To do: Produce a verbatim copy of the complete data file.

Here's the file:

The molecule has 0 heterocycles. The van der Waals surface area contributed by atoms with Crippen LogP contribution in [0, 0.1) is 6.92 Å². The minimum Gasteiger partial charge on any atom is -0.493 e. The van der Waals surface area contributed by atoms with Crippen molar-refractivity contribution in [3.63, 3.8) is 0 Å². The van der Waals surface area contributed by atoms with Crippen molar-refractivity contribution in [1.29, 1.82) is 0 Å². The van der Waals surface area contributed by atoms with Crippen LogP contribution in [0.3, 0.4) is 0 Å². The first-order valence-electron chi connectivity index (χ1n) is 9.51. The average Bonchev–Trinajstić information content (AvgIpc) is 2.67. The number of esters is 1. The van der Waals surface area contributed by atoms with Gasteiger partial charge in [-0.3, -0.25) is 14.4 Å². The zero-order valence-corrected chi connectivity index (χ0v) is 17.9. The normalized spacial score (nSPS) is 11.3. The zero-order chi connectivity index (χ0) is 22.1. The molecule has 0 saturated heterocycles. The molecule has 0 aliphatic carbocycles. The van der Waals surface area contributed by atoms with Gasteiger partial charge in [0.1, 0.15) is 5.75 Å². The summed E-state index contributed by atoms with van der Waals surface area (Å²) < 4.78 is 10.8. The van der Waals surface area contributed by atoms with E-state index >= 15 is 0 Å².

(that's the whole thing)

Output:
The molecule has 0 heterocycles. The van der Waals surface area contributed by atoms with Crippen LogP contribution in [0, 0.1) is 6.92 Å². The minimum Gasteiger partial charge on any atom is -0.493 e. The van der Waals surface area contributed by atoms with Crippen molar-refractivity contribution in [3.63, 3.8) is 0 Å². The van der Waals surface area contributed by atoms with Crippen molar-refractivity contribution in [1.29, 1.82) is 0 Å². The van der Waals surface area contributed by atoms with Crippen LogP contribution in [0.3, 0.4) is 0 Å². The first-order valence-electron chi connectivity index (χ1n) is 9.51. The average Bonchev–Trinajstić information content (AvgIpc) is 2.67. The number of esters is 1. The van der Waals surface area contributed by atoms with Gasteiger partial charge in [-0.3, -0.25) is 14.4 Å². The zero-order valence-corrected chi connectivity index (χ0v) is 17.9. The normalized spacial score (nSPS) is 11.3. The zero-order chi connectivity index (χ0) is 22.1. The molecule has 0 saturated heterocycles. The molecule has 0 aliphatic carbocycles. The van der Waals surface area contributed by atoms with Gasteiger partial charge in [0.1, 0.15) is 5.75 Å². The summed E-state index contributed by atoms with van der Waals surface area (Å²) < 4.78 is 10.8. The van der Waals surface area contributed by atoms with E-state index >= 15 is 0 Å².